Crisis? Puh!

Read today that a recent poll suggests Canadians are more optimistic about the year ahead than not- very interesting result despite the daily dose of doom and gloom in the media.


Does this mean Canadians fundamentally understand the cyclical nature of bull and bear markets or that we have our heads so far up our butts that all we see is our own bullsh!t?


A bit of both I’d say.


I am very skeptical of poll “results”- they often elicit more questions than answers. I  wonder how the questions were structured, what kind of response options were given to the interviewee, how the interviewees were chosen etc.


Apparently 58% were optimistic, 20% were neither optimistic nor pessimistic and 21% were pessimistic. People with lower incomes (family income less than $60K) were more optimistic than people with higher incomes (greater than $100K). The argument could be made that people with higher incomes may have had more disposable income to invest and thus had more to lose with the market plunge. This was considered in the article but I take issue with the way some things were worded.


Ironically, the poll found less cheer among the wealthiest respondents – those earning a family income of more than $100,000 a year – than among those earning less than $60,000.


Income does not necessarily denote wealth. If that were the case, I’d be screwed.


But I digress…


It is probably safe to say that the majority of those who are pessimistic about the year ahead probably lost significant sums (significant being a relative term) in the market or are in danger of losing or lost their job but it frightens me more that so many people are seemingly not even aware of what is going on and how it can affect them.


Sometimes ignorance is bliss but given that the full economic consequences of the financial meltdown, the commodities bust and the implosion of key manufacturing industries has not yet rippled through (in my humble estimation), the ride we are on is about to get bumpier before it gets better.


Maybe I am just being a Nervous Nelly and people really are aware of what is happening worldwide, especially to our cousins to the south, and understand that Canada is not an island that is immune.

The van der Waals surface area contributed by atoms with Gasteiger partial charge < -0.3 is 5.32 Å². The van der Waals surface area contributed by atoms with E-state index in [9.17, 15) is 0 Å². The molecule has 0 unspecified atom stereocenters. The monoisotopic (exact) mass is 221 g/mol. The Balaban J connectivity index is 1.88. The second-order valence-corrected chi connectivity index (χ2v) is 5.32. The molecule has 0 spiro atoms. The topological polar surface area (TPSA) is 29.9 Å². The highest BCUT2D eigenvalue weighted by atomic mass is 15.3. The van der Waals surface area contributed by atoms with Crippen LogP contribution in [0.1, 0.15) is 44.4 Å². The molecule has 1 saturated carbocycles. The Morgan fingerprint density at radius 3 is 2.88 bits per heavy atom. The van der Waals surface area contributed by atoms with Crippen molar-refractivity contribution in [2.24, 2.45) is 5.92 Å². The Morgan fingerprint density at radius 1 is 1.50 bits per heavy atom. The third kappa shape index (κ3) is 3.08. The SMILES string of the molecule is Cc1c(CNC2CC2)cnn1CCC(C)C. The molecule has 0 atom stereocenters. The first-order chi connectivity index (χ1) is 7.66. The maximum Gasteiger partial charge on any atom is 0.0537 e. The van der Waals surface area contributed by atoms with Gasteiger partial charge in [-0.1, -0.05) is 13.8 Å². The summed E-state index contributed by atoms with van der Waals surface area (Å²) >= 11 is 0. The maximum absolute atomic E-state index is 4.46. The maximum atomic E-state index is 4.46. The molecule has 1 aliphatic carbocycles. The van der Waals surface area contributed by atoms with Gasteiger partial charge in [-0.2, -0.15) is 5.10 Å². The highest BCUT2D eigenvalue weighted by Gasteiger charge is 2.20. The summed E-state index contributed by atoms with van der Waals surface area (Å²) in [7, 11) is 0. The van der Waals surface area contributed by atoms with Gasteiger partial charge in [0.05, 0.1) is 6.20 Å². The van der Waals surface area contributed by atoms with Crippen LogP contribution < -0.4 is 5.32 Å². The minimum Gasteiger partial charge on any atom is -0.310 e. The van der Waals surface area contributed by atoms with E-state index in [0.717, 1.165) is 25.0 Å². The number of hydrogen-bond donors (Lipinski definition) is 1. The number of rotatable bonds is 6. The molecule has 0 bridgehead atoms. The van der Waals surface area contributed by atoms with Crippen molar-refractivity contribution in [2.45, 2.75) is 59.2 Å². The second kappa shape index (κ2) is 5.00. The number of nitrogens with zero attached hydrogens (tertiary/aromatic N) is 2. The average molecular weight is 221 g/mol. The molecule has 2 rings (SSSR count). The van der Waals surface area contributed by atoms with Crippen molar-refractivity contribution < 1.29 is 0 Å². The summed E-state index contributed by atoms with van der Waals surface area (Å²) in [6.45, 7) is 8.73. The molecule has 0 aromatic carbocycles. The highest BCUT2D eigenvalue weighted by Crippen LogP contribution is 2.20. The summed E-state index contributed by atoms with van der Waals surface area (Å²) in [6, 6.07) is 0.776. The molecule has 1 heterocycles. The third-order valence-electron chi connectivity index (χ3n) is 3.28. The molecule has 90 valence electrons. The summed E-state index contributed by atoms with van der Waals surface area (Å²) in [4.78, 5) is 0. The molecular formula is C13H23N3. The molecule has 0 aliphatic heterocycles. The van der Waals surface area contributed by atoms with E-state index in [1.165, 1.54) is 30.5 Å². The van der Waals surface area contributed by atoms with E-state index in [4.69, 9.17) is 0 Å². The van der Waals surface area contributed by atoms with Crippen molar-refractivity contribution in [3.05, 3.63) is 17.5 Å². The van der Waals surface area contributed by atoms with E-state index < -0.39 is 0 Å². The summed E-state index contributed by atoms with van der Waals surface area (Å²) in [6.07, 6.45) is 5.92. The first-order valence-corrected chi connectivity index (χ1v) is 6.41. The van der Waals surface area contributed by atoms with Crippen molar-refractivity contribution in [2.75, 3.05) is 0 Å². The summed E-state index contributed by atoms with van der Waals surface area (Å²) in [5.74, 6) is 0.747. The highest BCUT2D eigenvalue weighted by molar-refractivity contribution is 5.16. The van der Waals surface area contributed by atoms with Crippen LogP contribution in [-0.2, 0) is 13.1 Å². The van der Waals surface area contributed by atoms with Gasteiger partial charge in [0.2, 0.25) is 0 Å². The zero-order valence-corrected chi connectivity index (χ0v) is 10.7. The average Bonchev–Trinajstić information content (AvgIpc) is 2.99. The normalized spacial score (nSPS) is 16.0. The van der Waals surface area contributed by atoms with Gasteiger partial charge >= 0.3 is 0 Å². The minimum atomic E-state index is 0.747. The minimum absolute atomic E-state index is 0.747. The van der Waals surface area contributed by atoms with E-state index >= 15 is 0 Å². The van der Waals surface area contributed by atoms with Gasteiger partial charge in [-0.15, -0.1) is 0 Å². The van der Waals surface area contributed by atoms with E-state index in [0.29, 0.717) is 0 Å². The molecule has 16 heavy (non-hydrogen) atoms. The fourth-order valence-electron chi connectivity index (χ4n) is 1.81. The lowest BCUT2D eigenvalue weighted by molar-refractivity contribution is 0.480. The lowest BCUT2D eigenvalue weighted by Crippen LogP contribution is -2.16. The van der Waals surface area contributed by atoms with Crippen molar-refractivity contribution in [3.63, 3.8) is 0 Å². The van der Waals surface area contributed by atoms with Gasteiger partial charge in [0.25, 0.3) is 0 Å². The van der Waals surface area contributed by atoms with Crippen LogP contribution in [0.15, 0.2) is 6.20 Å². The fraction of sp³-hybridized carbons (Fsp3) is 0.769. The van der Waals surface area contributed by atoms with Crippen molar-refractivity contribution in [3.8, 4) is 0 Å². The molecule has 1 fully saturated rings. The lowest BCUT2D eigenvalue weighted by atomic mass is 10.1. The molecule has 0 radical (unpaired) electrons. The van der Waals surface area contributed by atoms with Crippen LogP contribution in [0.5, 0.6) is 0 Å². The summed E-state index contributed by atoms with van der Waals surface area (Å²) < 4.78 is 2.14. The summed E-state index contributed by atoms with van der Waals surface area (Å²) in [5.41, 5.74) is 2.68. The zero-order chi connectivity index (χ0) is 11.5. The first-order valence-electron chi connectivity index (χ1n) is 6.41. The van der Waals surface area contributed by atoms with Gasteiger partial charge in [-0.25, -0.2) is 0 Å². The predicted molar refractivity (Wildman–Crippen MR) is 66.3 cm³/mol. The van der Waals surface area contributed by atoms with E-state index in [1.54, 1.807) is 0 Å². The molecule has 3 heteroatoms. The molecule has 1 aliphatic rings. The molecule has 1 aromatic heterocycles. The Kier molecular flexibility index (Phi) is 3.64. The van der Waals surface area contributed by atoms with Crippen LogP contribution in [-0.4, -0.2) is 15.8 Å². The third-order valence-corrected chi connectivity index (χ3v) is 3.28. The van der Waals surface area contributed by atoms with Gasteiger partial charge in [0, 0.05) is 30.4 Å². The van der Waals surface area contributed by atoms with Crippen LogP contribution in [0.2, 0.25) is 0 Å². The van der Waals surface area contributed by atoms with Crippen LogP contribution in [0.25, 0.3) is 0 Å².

Hmmm, Pollyanna I am not.


My cynical side dismisses this out of hand- mocking the (much smaller) hopeful side of me for even considering this as more than just an aberration of a few.


I read an article that had an interesting psychological take on why people are still happy in the midst of the uncertainty. The upshot is that everyone is affected- we are all essentially in the same boat- so our social rank and status remains the same.


The article mentions a Harvard study where people would rather earn $50K and everyone else earn $25K than earn $100K while everyone else earned $200K.


I thought this was hysterical- I am that low wage earner that makes everyone else feel better about themselves! I have made peace with the knowledge I will probably never make much more than what I am making now (think entry level, ouch) working for someone else but this is not what defines me. It doesn’t take a rocket scientist to figure out how I would have responded to the option above- how would you?


Regardless of events, there is always an upside for someone somewhere.


Skateboarders + Foreclosed Properties in California with Pools = Happiness


The question is, will (if you aren’t already) you be one of the ones to get your head back into the light of day long enough to educate yourself about what is going on and what your options are in order to take advantage of what could be the best investing opportunity of your life?


I hope so.


~ by angryegg on December 29, 2008.

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